Preparedness Notes for Sunday — February 14, 2021

February 14, 1942 was the birthday of Prepper/Economist Dr. Gary North.

SurvivalBlog Writing Contest

Today we present another entry for Round 93 of the SurvivalBlog non-fiction writing contest. The prizes for this round include:

First Prize:

  1. The photovoltaic power specialists at Quantum Harvest LLC  are providing a store-wide 10% off coupon. Depending on the model chosen, this could be worth more than $2000.
  2. A Gunsite Academy Three Day Course Certificate. This can be used for any of their one, two, or three-day course (a $1,095 value),
  3. A course certificate from onPoint Tactical for the prize winner’s choice of three-day civilian courses, excluding those restricted for military or government teams. Three-day onPoint courses normally cost $795,
  4. DRD Tactical is providing a 5.56 NATO QD Billet upper. These have hammer forged, chrome-lined barrels and a hard case, to go with your own AR lower. It will allow any standard AR-type rifle to have a quick change barrel. This can be assembled in less than one minute without the use of any tools. It also provides a compact carry capability in a hard case or in 3-day pack (a $1,100 value),
  5. Two cases of Mountain House freeze-dried assorted entrees in #10 cans, courtesy of Ready Made Resources (a $350 value),
  6. A $250 gift certificate good for any product from Sunflower Ammo,
  7. American Gunsmithing Institute (AGI) is providing a $300 certificate good towards any of their DVD training courses.

Second Prize:

  1. A Front Sight Lifetime Diamond Membership, providing lifetime free training at any Front Sight Nevada course, with no limit on repeating classes. This prize is courtesy of a SurvivalBlog reader who prefers to be anonymous.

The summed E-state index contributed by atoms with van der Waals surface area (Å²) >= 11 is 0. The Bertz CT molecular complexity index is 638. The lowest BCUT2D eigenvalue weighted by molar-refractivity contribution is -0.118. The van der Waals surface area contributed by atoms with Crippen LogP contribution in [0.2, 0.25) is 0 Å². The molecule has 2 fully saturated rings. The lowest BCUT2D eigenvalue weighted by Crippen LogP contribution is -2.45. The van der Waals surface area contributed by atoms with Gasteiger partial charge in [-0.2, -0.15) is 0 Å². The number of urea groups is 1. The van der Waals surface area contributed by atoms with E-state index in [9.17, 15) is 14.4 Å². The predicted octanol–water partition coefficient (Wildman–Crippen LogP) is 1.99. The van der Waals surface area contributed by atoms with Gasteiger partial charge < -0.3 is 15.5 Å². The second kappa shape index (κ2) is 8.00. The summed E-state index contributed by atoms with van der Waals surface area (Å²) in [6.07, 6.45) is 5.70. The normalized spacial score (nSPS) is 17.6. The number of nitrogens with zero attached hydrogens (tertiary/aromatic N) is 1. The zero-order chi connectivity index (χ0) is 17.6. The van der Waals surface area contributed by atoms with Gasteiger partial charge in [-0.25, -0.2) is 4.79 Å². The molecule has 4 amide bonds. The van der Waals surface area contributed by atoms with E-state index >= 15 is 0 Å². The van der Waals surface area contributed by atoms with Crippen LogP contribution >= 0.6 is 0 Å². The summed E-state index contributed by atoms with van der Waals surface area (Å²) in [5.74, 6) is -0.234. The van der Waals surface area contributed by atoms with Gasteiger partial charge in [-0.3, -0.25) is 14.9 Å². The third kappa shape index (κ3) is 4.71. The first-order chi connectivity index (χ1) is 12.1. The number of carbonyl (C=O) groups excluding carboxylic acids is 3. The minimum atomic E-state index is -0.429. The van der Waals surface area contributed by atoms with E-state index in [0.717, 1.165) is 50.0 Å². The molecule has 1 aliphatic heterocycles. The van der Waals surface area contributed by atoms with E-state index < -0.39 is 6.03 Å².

2. A Glock form factor SIRT laser training pistol and a SIRT AR-15/M4 Laser Training Bolt, courtesy of Next Level Training, that have a combined retail value of $589,
  3. Two 1,000-foot spools of full mil-spec U.S.-made 750 paracord (in-stock colors only) from (a $240 value).
  4. Naturally Cozy is donating a “Prepper Pack” Menstrual Kit.  This kit contains 18 pads and it comes vacuum-sealed for long term storage or slips easily into a bugout bag.  The value of this kit is $220.
  5. An assortment of products along with a one-hour consultation on health and wellness from Pruitt’s Tree Resin (a $265 value).

Third Prize:

  1. Three sets each of made-in-USA regular and wide-mouth reusable canning lids. (This is a total of 300 lids and 600 gaskets.) This prize is courtesy of Harvest Guard (a $270 value)
  2. A Royal Berkey water filter, courtesy of Directive 21 (a $275 value),
  3. Two Super Survival Pack seed collections, a $150 value, courtesy of Seed for Security, LLC,
  4. A transferable $150 purchase credit from Elk Creek Company, toward the purchase of any pre-1899 antique gun. There is no paperwork required for delivery of pre-1899 guns into most states, making them the last bastion of firearms purchasing privacy!

Round 93 ends on March 31st, so get busy writing and e-mail us your entry. Remember that there is a 1,500-word minimum, and that articles on practical “how-to” skills for survival have an advantage in the judging.


  1. I need help from my SBlog sisters and brothers.

    I am going through my to storage preps and dug out a case each of Red Feather processed chees and butter from Australia. Cheese can code M 28708 15:11 K. It has been stored in a controlled environment. I opened one can and it tasted OK. Any warnings, comments or suggestions?

    I searched the internet for the canned code information but haven’t been able to decipher it yet.

    Next I’m on to the Red Feather butter.

    Thanks in advance for any help.